Subject THE PROPAGANDA WAR AT HOME Written 225 pm Feb 19, 1991 by fair in cdpgen.newslette
Subject: THE PROPAGANDA WAR AT HOME
Written 2:25 pm Feb 19, 1991 by fair in cdp:gen.newsletter
THE PROPAGANDA WAR AT HOME
By Norman Solomon
The day after hundreds of Iraqi civilians died in the U.S. bombing of a
Baghdad shelter, the Los Angeles Times began a front-page article this way:
"In the shadow war of the Persian Gulf -- the battle for public sentiment --
Iraq on Wednesday delivered the equivalent of a fuel-air explosive through
the images of charred Iraqi women and children."
Combatants posing as observers in the fierce propaganda wars, the U.S. news
media swiftly recoiled from the heavy impact of those "images." The gory TV
footage from the Baghdad shelter stimulated a quick barrage of spin control
-- denial masquerading as sober analysis and punditry.
That evening, on PBS, the MacNeil-Lehrer NewsHour presented a five-man
panel which unanimously discounted the importance of the massacre. By the
next night, MacNeil-Lehrer, like the rest of the major network news shows,
had largely redirected the uproar to center on whether U.S. journalists
covering the Baghdad slaughter were tools of Iraqi propaganda.
In its editorial about the massacre, the New York Times expressed no grief
for the victims or reproach for the killers. Instead the newspaper focused
on "the public opinion damage," and gave advice about the optimum military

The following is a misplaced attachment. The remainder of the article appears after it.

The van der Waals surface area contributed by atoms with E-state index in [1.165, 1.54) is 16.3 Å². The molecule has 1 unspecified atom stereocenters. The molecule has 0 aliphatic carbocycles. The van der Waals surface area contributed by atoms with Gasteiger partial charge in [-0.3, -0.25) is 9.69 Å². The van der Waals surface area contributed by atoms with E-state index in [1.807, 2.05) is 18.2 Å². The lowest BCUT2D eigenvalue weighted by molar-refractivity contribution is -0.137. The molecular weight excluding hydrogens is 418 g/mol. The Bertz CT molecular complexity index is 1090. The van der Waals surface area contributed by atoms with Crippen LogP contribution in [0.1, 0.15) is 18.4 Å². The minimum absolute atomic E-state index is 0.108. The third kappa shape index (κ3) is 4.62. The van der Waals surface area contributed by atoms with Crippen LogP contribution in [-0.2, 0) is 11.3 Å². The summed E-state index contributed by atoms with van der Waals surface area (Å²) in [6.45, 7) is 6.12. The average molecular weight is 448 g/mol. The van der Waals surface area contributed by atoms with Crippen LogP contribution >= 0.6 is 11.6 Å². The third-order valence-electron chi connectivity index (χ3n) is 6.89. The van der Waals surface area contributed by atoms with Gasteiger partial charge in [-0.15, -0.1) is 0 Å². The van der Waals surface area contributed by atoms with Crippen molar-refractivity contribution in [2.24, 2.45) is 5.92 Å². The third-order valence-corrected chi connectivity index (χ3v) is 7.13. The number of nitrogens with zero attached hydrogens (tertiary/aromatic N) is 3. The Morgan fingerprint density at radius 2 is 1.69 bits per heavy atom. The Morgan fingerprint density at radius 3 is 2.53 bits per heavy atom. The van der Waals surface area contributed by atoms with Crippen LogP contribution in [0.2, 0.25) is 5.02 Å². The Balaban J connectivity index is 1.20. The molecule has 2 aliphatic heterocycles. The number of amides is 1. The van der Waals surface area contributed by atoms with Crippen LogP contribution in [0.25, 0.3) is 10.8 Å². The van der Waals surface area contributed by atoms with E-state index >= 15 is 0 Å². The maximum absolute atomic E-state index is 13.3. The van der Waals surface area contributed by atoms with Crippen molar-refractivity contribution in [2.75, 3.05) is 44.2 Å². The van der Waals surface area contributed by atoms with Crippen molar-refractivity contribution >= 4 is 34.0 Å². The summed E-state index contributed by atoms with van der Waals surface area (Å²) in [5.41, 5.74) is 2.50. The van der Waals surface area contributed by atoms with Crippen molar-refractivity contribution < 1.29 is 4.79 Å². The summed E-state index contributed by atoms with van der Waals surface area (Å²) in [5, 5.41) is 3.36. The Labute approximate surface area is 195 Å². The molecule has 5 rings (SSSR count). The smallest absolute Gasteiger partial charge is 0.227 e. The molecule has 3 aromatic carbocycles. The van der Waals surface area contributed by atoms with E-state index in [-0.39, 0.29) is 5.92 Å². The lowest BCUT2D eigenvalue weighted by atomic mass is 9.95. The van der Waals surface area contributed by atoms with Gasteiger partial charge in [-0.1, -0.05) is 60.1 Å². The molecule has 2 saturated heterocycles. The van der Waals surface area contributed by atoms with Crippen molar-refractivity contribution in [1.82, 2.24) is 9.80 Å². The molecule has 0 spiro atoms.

moves "at this point in the air war." The Times concluded: "Civilian
casualties hurt the allied cause; it seems reasonable to ask, why not stop
Under a magnifying glass, such prestigious comment might have seemed to
indicate a departure from the prior mass media consensus on the war. But the
objections were tactical; instead of questioning the war, they merely called
for a revision of strategy.
Far from weakening the American propaganda system, such variations within
the big media enhance its strength. "Controversies" flare, but remain in the
war parade. The biggest news outlets may not always march precisely in step
with the Pentagon's ideal formation, but they are careful not to go A.W.O.L.
from the U.S. war effort.
While the mega-media aren't exactly monolithic, they don't have to be. The
dominant interests are well served by a narrow range of views, with
occasional dissent thrown in.
Mass media function to re-adjust public perceptions -- implementing
mid-course corrections more effectively than a rigidly slavish press could.
Thus, two days after the shelter massacre, the main headline on the Times
front page dutifully provided salve to a sudden P.R. sore spot: "Allies
Study New Steps to Avoid Civilians in Bombing."
Meanwhile, the guile of a country under murderous air attack required
acute journalistic vigilance. Reporting from Saudi Arabia on Feb. 17 amid
talk of an imminent ground war, CBS anchor Dan Rather explained to viewers
that when inevitable civilian casualties occur, "Saddam Hussein makes the
most of it with propaganda." As key enlistees in the war drive, major media
prefer to discuss the horrors of war as anything but human realities. Behind
Iraqi civilians killed by "coalition" bombs, editors and anchors back home
are inclined to see little more than enemy plots.
Similarly, the U.S. press had no more use for Iraq's Feb. 15 peace offer
than the White House did. "Saddam Hussein could be trying to arouse false
and divisive hope," the New York Times editorialized the next day. "By
moving now, he could also be trying to capitalize on widespread sympathy
over civilian casualties." News accounts stayed within similar bounds.
The offer to withdraw from Kuwait as part of an overall settlement "was a
public relations ploy by Iraq aimed at casting the allies as warmongers and
searching out potential weak links in the multinational coalition ranged
against it," the Los Angeles Times declared in a news article. (A few days